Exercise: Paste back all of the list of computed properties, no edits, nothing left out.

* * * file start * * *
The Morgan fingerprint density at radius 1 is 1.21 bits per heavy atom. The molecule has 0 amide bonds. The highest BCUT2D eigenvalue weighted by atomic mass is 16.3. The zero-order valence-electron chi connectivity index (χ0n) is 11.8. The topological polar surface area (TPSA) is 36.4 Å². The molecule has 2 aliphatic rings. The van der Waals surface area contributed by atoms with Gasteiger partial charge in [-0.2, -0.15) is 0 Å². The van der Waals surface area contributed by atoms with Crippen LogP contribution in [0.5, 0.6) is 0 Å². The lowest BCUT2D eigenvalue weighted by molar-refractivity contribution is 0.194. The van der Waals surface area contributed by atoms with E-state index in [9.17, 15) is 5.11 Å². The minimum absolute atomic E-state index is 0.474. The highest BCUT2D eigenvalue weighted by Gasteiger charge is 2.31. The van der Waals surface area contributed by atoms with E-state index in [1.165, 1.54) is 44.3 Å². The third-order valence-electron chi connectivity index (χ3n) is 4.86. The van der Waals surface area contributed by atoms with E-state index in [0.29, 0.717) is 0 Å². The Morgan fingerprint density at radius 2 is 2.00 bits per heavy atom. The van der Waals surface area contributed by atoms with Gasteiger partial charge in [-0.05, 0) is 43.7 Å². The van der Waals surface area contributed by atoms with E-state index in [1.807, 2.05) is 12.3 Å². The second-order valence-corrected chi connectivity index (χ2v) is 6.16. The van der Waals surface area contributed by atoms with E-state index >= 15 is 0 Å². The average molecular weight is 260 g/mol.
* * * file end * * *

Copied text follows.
The Morgan fingerprint density at radius 1 is 1.21 bits per heavy atom. The molecule has 0 amide bonds. The highest BCUT2D eigenvalue weighted by atomic mass is 16.3. The zero-order valence-electron chi connectivity index (χ0n) is 11.8. The topological polar surface area (TPSA) is 36.4 Å². The molecule has 2 aliphatic rings. The van der Waals surface area contributed by atoms with Gasteiger partial charge in [-0.2, -0.15) is 0 Å². The van der Waals surface area contributed by atoms with Crippen LogP contribution in [0.5, 0.6) is 0 Å². The lowest BCUT2D eigenvalue weighted by molar-refractivity contribution is 0.194. The van der Waals surface area contributed by atoms with E-state index in [9.17, 15) is 5.11 Å². The minimum absolute atomic E-state index is 0.474. The highest BCUT2D eigenvalue weighted by Gasteiger charge is 2.31. The van der Waals surface area contributed by atoms with E-state index in [1.165, 1.54) is 44.3 Å². The third-order valence-electron chi connectivity index (χ3n) is 4.86. The van der Waals surface area contributed by atoms with E-state index in [0.29, 0.717) is 0 Å². The Morgan fingerprint density at radius 2 is 2.00 bits per heavy atom. The van der Waals surface area contributed by atoms with Gasteiger partial charge in [-0.05, 0) is 43.7 Å². The van der Waals surface area contributed by atoms with E-state index in [1.807, 2.05) is 12.3 Å². The second-order valence-corrected chi connectivity index (χ2v) is 6.16. The van der Waals surface area contributed by atoms with E-state index >= 15 is 0 Å². The average molecular weight is 260 g/mol.